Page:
Dr. Thomas Galligan is a postdoctoral associate in the Hopkins lab. He is broadly interested in vertebrate endocrinology, conservation physiology, and endocrine disruption.

In the Hopkins lab he is studying hellbender reproductive endocrinology. In collaboration with Dr. Rich Helm (Dept. of Biochemistry) Thomas is using untargeted, mass spectrometry-based techniques to characterize the hormonal underpinnings of paternal behavior in hellbenders and to explore how environmental quality may influence these physiological and behavioral endpoints.

Thomas earned his PhD in Biomedical Sciences (Marine Biomedicine and Environmental Sciences Program) from the Medical University of South Carolina (MUSC) in 2017.

For his dissertation, he studied the impacts of DDT exposure on steroid hormone homeostasis in bottlenose dolphins under the guidance of Drs. Ashley Boggs (National Institute of Standards and Technology) and Lori Schwacke (National Marine Mammal Foundation). His dissertation helped better characterize baseline bottlenose dolphin endocrinology through the use of novel analytical methods and remote sampling techniques. Thomas began his PhD studying thyroid development and disruption in the American alligator with Dr. Louis Guillette Jr. who tragically passed away at the end of Thomas’ second year at MUSC.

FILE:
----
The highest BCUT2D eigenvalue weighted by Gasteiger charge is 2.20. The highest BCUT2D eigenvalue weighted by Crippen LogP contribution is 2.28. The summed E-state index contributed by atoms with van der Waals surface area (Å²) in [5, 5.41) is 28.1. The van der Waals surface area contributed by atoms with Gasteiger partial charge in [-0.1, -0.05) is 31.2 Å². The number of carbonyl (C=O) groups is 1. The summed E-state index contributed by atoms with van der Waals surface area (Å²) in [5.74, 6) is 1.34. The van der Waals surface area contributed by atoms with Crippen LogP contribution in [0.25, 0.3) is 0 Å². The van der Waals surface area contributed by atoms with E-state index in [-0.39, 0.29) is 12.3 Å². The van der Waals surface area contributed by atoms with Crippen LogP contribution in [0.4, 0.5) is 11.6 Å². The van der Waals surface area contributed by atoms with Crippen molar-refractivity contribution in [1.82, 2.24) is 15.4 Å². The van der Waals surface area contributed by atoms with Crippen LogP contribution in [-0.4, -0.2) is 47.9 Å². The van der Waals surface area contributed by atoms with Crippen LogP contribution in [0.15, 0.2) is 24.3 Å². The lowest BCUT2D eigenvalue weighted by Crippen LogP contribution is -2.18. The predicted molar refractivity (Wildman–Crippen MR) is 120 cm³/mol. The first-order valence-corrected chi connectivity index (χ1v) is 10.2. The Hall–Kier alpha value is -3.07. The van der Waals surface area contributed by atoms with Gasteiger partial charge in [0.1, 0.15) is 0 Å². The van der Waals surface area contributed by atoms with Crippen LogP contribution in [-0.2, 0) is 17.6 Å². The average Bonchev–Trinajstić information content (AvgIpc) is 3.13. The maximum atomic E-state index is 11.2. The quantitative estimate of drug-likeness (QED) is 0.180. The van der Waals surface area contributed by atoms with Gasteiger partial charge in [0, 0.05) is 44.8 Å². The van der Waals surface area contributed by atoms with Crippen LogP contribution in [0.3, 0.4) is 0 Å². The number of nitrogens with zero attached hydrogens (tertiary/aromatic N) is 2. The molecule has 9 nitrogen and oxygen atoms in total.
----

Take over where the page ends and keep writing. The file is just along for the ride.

Thomas is a proud Hokie! He earned his B.S. in Dairy Science from Virginia Tech in 2013. His interest in endocrinology originates from the undergraduate Dairy Science curriculum, which provided excellent training in reproductive and developmental physiology. He decided to pursue a PhD in environmental endocrine disruption after he took the course “Livestock and the Environment” as a junior. Thomas is very excited to be back in Blacksburg!

Thomas’ research interests are grounded in a lifelong passion for nature, wildlife, and conservation. He seeks to better understand how changes in endocrine function at the molecular through systemic levels ultimately influence individual and population health. He hopes this work will allow conservation policy makers and resource managers to better mitigate the risks posed to wildlife by endocrine disrupting contaminants and stressors.

Email        TGalligan CV